As we speak, the thousands of players who are dues-paying members of the NFLPA are eligible to vote on whether or not to approve the proposed Collective Bargaining Agreement that has already received clearance from the owners. Voting will be open through Thursday, so one would imagine, with the official start of the new league year set to begin next week, we should know soon after that by what rules the 2020 season will be operated under.
NFLPA president Eric Winston, a longtime player at the tackle position for the Cincinnati Bengals and others, recently told Peter King that he fully expects the proposal to pass. It should be noted, of course, that he would hold some degree of bias as part of the cadre of individuals who were directly involved in the negotiations.
“I would think it would pass. I would think it would pass by a lot”, he told King, in his latest Football Morning in America piece. “It’s important that we let the process play out, and important that all players understand the issues and vote their conscience”.
It might not seem likely if you only go by what you see players posting on social media, which has largely been dominated by the voices of premiere players, only a small subset of them having yet to cash in big on substantial second and third contracts.
The reality, however, is that roughly 60 percent or so of the voting populace of the union consists of those who will not reach second-contract status, many of whom will never even reach a starting position. These are the players who are backups, special teamers, members of practice squads.
While they do make up the majority of the union body, they will essentially be making the decisions for the J.J. Watts and the Richard Shermans and the Maurkice Pounceys and the Aaron Rodgerses of the league. And while the CBA is generally regarded as not overly favorable for the union as a whole, it does contain certain benefits for bottom-of-the-roster players that will be very appealing to them.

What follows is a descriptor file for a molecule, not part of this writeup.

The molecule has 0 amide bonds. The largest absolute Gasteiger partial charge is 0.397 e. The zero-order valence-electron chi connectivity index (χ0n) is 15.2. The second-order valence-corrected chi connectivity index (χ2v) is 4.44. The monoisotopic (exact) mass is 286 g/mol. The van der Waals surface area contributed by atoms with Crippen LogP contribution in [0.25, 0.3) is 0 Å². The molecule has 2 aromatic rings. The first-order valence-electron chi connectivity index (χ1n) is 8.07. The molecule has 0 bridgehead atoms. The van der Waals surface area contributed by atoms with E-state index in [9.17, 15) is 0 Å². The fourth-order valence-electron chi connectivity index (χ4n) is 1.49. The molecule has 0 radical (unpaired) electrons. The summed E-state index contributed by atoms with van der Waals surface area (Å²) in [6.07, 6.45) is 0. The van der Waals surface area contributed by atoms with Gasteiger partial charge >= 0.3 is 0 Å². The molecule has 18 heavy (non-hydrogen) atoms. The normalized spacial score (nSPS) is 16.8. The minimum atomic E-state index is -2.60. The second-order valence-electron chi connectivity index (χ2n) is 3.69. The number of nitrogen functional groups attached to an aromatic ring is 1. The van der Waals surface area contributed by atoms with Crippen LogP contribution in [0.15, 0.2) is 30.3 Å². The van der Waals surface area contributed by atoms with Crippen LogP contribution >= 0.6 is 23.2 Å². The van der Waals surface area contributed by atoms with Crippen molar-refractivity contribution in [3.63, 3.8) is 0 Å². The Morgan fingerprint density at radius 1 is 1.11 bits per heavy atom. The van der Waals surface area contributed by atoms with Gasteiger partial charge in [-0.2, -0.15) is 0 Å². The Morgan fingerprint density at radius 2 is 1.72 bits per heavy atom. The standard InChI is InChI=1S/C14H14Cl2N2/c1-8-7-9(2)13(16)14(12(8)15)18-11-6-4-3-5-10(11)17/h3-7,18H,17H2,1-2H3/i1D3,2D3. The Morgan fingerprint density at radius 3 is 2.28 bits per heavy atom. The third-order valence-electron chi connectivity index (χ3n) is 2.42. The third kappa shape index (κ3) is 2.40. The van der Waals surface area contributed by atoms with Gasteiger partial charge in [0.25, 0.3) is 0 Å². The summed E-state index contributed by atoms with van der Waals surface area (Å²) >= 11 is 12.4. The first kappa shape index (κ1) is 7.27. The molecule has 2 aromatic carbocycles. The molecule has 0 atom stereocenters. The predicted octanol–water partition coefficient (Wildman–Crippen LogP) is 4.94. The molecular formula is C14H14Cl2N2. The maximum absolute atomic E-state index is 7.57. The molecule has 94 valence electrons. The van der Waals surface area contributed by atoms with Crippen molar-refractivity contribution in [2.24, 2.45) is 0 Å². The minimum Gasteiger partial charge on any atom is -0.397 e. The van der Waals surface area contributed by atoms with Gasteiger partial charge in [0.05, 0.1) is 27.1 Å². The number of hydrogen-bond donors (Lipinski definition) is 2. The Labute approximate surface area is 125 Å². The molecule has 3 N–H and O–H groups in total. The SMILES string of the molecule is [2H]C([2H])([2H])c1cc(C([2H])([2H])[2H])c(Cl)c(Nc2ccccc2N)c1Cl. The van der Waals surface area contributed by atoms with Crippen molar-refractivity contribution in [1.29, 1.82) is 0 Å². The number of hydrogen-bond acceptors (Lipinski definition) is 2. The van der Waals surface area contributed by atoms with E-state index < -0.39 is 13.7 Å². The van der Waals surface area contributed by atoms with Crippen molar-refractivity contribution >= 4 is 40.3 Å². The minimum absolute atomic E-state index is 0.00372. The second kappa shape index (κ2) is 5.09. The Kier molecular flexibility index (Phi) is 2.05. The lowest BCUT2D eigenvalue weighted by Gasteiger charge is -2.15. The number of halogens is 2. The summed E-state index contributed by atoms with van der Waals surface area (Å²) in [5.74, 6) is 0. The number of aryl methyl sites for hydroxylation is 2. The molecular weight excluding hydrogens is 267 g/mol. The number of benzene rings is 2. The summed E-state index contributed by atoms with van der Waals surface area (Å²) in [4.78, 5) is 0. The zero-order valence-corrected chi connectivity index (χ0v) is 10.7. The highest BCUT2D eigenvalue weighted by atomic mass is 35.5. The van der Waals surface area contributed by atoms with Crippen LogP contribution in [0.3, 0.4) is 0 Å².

Winston took a shot at these players named above. “There’s people, I call ‘em Twitter lawyers, who think somehow this deal was put together quickly”, he said.
“These have been some pretty long and painstaking negotiations. One thing this has not been is rushed”, he added. “[DeMaurice Smith] went to every team during the fall, let ‘em know exactly where we were. We spent 20 hours since the season ended with our player reps. There have been some misconceptions about the process. You’re not going to get everything you want in a negotiation, and we certainly didn’t”.
While it’s true that the players did gain many perks through the current CBA proposal, it comes at a very steep price tag of adding more workload, as they will be asked to play an additional regular season game. This was a non-starter for many players. But the majority of the players voting may be more worried about having the opportunity to play even one game, let alone 17.